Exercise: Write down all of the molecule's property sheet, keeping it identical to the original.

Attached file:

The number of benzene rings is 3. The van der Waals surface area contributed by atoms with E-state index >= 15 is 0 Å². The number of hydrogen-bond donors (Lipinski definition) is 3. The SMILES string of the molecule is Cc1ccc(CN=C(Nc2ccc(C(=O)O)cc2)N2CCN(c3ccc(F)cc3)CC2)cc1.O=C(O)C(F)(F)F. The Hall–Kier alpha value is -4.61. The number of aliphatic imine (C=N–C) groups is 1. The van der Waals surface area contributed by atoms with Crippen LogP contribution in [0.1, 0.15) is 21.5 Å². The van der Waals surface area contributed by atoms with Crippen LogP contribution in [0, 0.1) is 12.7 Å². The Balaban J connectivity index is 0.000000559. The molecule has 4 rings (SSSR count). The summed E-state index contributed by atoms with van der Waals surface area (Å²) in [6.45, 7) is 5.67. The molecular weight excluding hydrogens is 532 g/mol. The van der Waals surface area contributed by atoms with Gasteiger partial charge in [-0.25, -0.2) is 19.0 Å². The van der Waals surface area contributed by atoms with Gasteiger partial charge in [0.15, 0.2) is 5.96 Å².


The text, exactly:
The number of benzene rings is 3. The van der Waals surface area contributed by atoms with E-state index >= 15 is 0 Å². The number of hydrogen-bond donors (Lipinski definition) is 3. The SMILES string of the molecule is Cc1ccc(CN=C(Nc2ccc(C(=O)O)cc2)N2CCN(c3ccc(F)cc3)CC2)cc1.O=C(O)C(F)(F)F. The Hall–Kier alpha value is -4.61. The number of aliphatic imine (C=N–C) groups is 1. The van der Waals surface area contributed by atoms with Crippen LogP contribution in [0.1, 0.15) is 21.5 Å². The van der Waals surface area contributed by atoms with Crippen LogP contribution in [0, 0.1) is 12.7 Å². The Balaban J connectivity index is 0.000000559. The molecule has 4 rings (SSSR count). The summed E-state index contributed by atoms with van der Waals surface area (Å²) in [6.45, 7) is 5.67. The molecular weight excluding hydrogens is 532 g/mol. The van der Waals surface area contributed by atoms with Gasteiger partial charge in [-0.25, -0.2) is 19.0 Å². The van der Waals surface area contributed by atoms with Gasteiger partial charge in [0.15, 0.2) is 5.96 Å².